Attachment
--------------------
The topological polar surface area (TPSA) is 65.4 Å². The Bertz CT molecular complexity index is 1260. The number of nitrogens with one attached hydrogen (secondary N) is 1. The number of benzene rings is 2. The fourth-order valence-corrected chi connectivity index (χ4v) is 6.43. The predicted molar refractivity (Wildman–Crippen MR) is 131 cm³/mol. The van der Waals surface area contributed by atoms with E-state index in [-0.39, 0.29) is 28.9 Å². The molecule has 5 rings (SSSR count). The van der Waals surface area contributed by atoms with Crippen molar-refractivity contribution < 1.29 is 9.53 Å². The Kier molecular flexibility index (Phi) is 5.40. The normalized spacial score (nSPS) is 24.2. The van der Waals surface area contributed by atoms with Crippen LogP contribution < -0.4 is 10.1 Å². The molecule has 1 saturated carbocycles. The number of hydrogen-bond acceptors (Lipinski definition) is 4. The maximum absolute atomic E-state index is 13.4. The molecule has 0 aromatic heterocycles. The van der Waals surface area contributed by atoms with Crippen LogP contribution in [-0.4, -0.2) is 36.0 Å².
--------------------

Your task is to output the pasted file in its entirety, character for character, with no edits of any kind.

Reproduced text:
The topological polar surface area (TPSA) is 65.4 Å². The Bertz CT molecular complexity index is 1260. The number of nitrogens with one attached hydrogen (secondary N) is 1. The number of benzene rings is 2. The fourth-order valence-corrected chi connectivity index (χ4v) is 6.43. The predicted molar refractivity (Wildman–Crippen MR) is 131 cm³/mol. The van der Waals surface area contributed by atoms with E-state index in [-0.39, 0.29) is 28.9 Å². The molecule has 5 rings (SSSR count). The van der Waals surface area contributed by atoms with Crippen molar-refractivity contribution < 1.29 is 9.53 Å². The Kier molecular flexibility index (Phi) is 5.40. The normalized spacial score (nSPS) is 24.2. The van der Waals surface area contributed by atoms with Crippen LogP contribution < -0.4 is 10.1 Å². The molecule has 1 saturated carbocycles. The number of hydrogen-bond acceptors (Lipinski definition) is 4. The maximum absolute atomic E-state index is 13.4. The molecule has 0 aromatic heterocycles. The van der Waals surface area contributed by atoms with Crippen LogP contribution in [-0.4, -0.2) is 36.0 Å².